Contacting an ex after a long time (we’re not talking months here) can still prompt a case of white-knuckled trepidation. Even if the wounds have closed, and resentment has been cemented over by caring, never second-guess the emotions that can bubble-up to the surface.
One of the greatest myths regarding moving on is that we do so completely. That we somehow become immunized. Instead, the majority of us simply learn how to compartmentalize the pain and deal with it. Time can numb the pain, but it won’t erase the memory. Because of this, it is important to contact the right way.
Don’t cook-up a reason unless you have one
Mixed signals are the bane of communication between exs. There’s nothing worse than wondering whether “out of the blue” contact means your ex is having second thoughts, only to have our deeply buried hopes smashed later down the line. For instance, if you open up asking for a small favor in order to gauge their feelings towards you, they may react defensively because they think they are being used.
Be transparent, be positive but be respectful of their personal boundaries. They might not be the person you remember. I find that stating early on in the conversation the reason behind contact tends to elicit a better response. It also allows your ex to decide serenely how they wish to handle contact from here on out. If my ex wanted to catch up I’d much be hit with “dropping by for a chat…“, than “there’s a terrible thunderstorm today, it reminds me of the time we…“. The latter would undoubtedly lead me to over-analyse their intentions, but I’d take the former at face-value.
Ultimately, you know far better than I who you are dealing with. But I would nevertheless urge you never to assume anything based on the past. There’s no telling how they have evolved, and breakups are one of the strongest catalysts for growth and change. Subtly spell out your intentions.
Don’t walk up and knock
Most of us have a heavily romanticized dream-scenario involving that ex who suddenly appears out of nowhere with roses and a glowing smile. However, we can’t read minds, and we can’t second-guess where life has taken them. They may be in love with someone else and find contact with you threatening. They may also be resentful, shy, scared or confused.
If you’re going to break the ice, do so behind a wall of text. It makes it initially far less daunting for objectivity to override impulsive body-language and confusion. It also shows that you respect their space, and aren’t taking their attention for granted. Should communication kick-off, the means will naturally escalate to more personal media.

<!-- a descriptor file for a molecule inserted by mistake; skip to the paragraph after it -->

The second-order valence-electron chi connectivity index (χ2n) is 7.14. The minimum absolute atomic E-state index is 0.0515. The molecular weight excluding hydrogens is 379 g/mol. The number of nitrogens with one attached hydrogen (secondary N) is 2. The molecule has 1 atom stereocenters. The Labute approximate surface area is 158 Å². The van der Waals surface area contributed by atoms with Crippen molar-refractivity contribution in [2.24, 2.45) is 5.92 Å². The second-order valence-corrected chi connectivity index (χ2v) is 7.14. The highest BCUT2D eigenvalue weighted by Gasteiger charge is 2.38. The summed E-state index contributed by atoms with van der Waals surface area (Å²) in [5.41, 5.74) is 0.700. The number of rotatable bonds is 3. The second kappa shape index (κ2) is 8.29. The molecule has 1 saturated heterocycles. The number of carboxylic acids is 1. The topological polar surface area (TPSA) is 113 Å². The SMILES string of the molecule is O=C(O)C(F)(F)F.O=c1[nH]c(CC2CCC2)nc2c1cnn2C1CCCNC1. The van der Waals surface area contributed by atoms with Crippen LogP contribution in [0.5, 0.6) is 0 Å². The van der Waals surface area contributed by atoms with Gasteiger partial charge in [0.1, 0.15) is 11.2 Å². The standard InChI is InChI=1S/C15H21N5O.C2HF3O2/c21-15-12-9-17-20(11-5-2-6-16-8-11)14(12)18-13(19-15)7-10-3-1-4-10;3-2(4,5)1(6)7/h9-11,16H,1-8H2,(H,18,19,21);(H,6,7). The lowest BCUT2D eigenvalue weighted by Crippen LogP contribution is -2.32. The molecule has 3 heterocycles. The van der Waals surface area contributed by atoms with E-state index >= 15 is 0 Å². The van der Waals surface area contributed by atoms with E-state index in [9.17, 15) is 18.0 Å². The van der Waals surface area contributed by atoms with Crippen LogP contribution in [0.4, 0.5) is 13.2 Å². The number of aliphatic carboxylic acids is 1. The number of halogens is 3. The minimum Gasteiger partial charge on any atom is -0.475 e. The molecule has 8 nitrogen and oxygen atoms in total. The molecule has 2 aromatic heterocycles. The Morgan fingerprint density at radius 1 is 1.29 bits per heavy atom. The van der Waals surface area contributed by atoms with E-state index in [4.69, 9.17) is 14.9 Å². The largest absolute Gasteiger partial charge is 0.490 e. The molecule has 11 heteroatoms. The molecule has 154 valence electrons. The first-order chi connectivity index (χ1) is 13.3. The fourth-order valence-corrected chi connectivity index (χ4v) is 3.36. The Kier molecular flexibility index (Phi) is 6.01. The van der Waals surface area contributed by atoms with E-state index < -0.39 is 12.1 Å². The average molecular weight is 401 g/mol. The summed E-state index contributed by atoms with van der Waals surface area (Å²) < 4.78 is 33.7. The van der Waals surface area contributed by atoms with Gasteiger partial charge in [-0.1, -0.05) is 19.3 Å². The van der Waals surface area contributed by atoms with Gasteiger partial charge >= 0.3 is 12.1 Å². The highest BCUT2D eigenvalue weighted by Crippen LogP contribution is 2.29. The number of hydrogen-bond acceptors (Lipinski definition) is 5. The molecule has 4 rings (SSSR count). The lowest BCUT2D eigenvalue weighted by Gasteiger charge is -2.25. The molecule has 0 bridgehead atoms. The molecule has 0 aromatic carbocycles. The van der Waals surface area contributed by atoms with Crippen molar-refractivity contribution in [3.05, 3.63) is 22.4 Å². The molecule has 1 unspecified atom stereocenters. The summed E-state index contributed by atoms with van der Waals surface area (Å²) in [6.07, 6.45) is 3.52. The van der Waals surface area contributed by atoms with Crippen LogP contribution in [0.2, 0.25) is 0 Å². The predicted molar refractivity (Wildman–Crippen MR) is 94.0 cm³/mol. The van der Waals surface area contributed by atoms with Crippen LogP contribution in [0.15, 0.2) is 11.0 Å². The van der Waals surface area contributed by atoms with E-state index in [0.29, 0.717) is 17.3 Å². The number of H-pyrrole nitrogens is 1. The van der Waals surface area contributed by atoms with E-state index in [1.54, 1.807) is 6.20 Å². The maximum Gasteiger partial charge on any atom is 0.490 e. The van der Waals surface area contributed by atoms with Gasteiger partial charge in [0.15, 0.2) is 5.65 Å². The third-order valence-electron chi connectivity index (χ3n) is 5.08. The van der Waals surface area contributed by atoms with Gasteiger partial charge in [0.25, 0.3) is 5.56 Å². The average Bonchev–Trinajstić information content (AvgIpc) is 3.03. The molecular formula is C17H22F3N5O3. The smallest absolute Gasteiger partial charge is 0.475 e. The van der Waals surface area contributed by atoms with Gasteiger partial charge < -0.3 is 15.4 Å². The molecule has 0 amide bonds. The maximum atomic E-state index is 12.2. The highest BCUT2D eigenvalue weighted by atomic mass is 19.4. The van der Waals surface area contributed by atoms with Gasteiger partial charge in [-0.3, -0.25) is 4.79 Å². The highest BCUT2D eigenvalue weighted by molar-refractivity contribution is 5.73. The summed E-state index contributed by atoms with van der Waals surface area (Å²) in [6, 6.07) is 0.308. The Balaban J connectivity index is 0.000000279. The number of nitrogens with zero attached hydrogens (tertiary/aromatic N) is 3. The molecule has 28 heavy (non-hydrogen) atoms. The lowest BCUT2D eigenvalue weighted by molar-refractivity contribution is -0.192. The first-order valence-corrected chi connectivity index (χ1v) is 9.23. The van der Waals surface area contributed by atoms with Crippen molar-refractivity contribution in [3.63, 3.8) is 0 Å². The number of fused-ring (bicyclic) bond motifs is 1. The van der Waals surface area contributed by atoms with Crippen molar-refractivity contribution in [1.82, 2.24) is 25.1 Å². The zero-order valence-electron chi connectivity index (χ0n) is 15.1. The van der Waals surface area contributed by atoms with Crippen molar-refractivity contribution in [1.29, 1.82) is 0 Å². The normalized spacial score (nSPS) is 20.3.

Do focus on the present and future
Time will have coloured your memories and fundamentally changed who you both are. Focusing on what was will usually only end with the realization that you are miles apart, installing an awkward feeling of distance.
Shift contact into the present. If you want to involve them in your life do so by finding common ground in the future or present. Should reconciliation occur (and only if that is your intention), it will only ever be successful if you are able to fall in love again — from scratch.
Do it with a smile
Above and beyond all our expectations it pays to put ourselves first. Relativizing the experience with humour is not only a fantastic way to break the ice, it is also a fantastic way to protect ourselves.
Contacting an ex after a long time should never feel like something you need to do (if it does, then wait for a more forgiving moment), it should be something you want to do. When it comes to expecting the best and preparing for the worst, humour is our weapon of choice.
- Humour takes the edge off resentment.
- Humour makes it easy to express difficult emotions in an easily digestible way.
- Humour is attractive and magnetic.
- Humour makes us less self-conscious.
- And on…
The list of positive attributes are literally endless. If you can think of a better way of setting the tone, protecting yourself and propelling you both into the future feel free to let me know!
Images courtesy of Stuart Miles and pakorn / FreeDigitalPhotos.net